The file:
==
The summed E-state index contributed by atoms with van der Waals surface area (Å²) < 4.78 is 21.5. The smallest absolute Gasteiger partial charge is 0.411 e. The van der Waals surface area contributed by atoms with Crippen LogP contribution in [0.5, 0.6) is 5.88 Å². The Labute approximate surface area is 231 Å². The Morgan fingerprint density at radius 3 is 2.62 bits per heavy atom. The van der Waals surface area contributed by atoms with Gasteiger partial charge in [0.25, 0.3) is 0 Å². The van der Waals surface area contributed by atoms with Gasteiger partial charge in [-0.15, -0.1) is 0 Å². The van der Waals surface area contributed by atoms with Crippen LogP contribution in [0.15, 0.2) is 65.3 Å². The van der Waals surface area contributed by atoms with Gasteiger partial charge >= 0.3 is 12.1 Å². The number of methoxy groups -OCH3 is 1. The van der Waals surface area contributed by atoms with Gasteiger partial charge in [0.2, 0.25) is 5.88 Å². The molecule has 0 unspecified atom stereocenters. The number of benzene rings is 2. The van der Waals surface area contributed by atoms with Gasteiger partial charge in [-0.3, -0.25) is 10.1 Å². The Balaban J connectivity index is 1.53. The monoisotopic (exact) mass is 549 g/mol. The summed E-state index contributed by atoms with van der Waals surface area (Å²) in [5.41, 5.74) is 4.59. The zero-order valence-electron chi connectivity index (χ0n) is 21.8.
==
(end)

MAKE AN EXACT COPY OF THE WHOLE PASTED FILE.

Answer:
The summed E-state index contributed by atoms with van der Waals surface area (Å²) < 4.78 is 21.5. The smallest absolute Gasteiger partial charge is 0.411 e. The van der Waals surface area contributed by atoms with Crippen LogP contribution in [0.5, 0.6) is 5.88 Å². The Labute approximate surface area is 231 Å². The Morgan fingerprint density at radius 3 is 2.62 bits per heavy atom. The van der Waals surface area contributed by atoms with Gasteiger partial charge in [0.25, 0.3) is 0 Å². The van der Waals surface area contributed by atoms with Gasteiger partial charge in [-0.15, -0.1) is 0 Å². The van der Waals surface area contributed by atoms with Crippen LogP contribution in [0.15, 0.2) is 65.3 Å². The van der Waals surface area contributed by atoms with Gasteiger partial charge >= 0.3 is 12.1 Å². The number of methoxy groups -OCH3 is 1. The van der Waals surface area contributed by atoms with Gasteiger partial charge in [0.2, 0.25) is 5.88 Å². The molecule has 0 unspecified atom stereocenters. The number of benzene rings is 2. The van der Waals surface area contributed by atoms with Gasteiger partial charge in [-0.3, -0.25) is 10.1 Å². The Balaban J connectivity index is 1.53. The monoisotopic (exact) mass is 549 g/mol. The summed E-state index contributed by atoms with van der Waals surface area (Å²) in [5.41, 5.74) is 4.59. The zero-order valence-electron chi connectivity index (χ0n) is 21.8.